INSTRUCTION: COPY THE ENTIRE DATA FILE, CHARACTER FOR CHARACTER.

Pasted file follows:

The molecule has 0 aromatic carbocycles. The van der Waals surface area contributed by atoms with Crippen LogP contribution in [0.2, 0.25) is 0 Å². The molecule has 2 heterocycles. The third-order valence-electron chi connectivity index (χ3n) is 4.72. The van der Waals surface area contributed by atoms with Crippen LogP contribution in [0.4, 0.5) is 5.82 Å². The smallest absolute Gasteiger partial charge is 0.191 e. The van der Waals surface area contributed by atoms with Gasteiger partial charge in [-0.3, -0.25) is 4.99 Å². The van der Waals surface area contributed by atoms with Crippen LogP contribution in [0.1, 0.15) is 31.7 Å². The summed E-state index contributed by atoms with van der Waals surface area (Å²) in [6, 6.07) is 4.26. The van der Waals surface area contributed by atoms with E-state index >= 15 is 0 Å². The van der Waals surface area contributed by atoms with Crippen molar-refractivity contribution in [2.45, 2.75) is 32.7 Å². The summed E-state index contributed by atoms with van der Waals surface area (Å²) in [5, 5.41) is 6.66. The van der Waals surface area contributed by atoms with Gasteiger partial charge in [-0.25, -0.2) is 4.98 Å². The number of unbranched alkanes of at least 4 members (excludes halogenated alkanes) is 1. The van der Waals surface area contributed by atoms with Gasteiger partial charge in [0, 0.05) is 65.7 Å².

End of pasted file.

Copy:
The molecule has 0 aromatic carbocycles. The van der Waals surface area contributed by atoms with Crippen LogP contribution in [0.2, 0.25) is 0 Å². The molecule has 2 heterocycles. The third-order valence-electron chi connectivity index (χ3n) is 4.72. The van der Waals surface area contributed by atoms with Crippen LogP contribution in [0.4, 0.5) is 5.82 Å². The smallest absolute Gasteiger partial charge is 0.191 e. The van der Waals surface area contributed by atoms with Gasteiger partial charge in [-0.3, -0.25) is 4.99 Å². The van der Waals surface area contributed by atoms with Crippen LogP contribution in [0.1, 0.15) is 31.7 Å². The summed E-state index contributed by atoms with van der Waals surface area (Å²) in [6, 6.07) is 4.26. The van der Waals surface area contributed by atoms with E-state index >= 15 is 0 Å². The van der Waals surface area contributed by atoms with Crippen molar-refractivity contribution in [2.45, 2.75) is 32.7 Å². The summed E-state index contributed by atoms with van der Waals surface area (Å²) in [5, 5.41) is 6.66. The van der Waals surface area contributed by atoms with Gasteiger partial charge in [-0.25, -0.2) is 4.98 Å². The number of unbranched alkanes of at least 4 members (excludes halogenated alkanes) is 1. The van der Waals surface area contributed by atoms with Gasteiger partial charge in [0, 0.05) is 65.7 Å².